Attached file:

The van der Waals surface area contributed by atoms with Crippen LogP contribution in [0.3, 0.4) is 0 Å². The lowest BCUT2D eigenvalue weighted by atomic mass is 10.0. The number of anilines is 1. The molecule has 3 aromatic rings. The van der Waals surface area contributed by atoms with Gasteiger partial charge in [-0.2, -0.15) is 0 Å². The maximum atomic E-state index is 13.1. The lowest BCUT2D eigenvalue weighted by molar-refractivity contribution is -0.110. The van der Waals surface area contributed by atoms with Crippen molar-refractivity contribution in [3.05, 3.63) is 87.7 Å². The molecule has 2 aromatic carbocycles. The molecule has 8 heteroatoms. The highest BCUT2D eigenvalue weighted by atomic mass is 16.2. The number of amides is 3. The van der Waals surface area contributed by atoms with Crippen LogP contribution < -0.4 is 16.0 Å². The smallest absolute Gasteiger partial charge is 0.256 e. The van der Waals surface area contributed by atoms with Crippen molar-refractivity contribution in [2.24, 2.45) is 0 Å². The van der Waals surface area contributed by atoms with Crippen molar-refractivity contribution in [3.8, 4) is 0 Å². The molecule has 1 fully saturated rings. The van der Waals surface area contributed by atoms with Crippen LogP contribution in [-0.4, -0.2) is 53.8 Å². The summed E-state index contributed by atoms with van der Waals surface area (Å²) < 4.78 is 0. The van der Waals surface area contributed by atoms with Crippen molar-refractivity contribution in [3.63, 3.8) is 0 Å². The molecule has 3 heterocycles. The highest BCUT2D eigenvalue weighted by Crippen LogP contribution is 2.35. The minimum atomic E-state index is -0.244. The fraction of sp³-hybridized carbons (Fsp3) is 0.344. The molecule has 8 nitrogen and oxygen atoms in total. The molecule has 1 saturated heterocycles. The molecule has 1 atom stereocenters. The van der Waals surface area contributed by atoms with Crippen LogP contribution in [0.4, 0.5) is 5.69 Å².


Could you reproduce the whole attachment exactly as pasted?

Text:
The van der Waals surface area contributed by atoms with Crippen LogP contribution in [0.3, 0.4) is 0 Å². The lowest BCUT2D eigenvalue weighted by atomic mass is 10.0. The number of anilines is 1. The molecule has 3 aromatic rings. The van der Waals surface area contributed by atoms with Gasteiger partial charge in [-0.2, -0.15) is 0 Å². The maximum atomic E-state index is 13.1. The lowest BCUT2D eigenvalue weighted by molar-refractivity contribution is -0.110. The van der Waals surface area contributed by atoms with Crippen molar-refractivity contribution in [3.05, 3.63) is 87.7 Å². The molecule has 2 aromatic carbocycles. The molecule has 8 heteroatoms. The highest BCUT2D eigenvalue weighted by atomic mass is 16.2. The number of amides is 3. The van der Waals surface area contributed by atoms with Crippen LogP contribution < -0.4 is 16.0 Å². The smallest absolute Gasteiger partial charge is 0.256 e. The van der Waals surface area contributed by atoms with Crippen molar-refractivity contribution in [2.24, 2.45) is 0 Å². The van der Waals surface area contributed by atoms with Crippen molar-refractivity contribution in [3.8, 4) is 0 Å². The molecule has 1 fully saturated rings. The van der Waals surface area contributed by atoms with Crippen LogP contribution in [-0.4, -0.2) is 53.8 Å². The summed E-state index contributed by atoms with van der Waals surface area (Å²) < 4.78 is 0. The van der Waals surface area contributed by atoms with Crippen molar-refractivity contribution in [3.63, 3.8) is 0 Å². The molecule has 3 heterocycles. The highest BCUT2D eigenvalue weighted by Crippen LogP contribution is 2.35. The minimum atomic E-state index is -0.244. The fraction of sp³-hybridized carbons (Fsp3) is 0.344. The molecule has 8 nitrogen and oxygen atoms in total. The molecule has 1 saturated heterocycles. The molecule has 1 atom stereocenters. The van der Waals surface area contributed by atoms with Crippen LogP contribution in [0.4, 0.5) is 5.69 Å².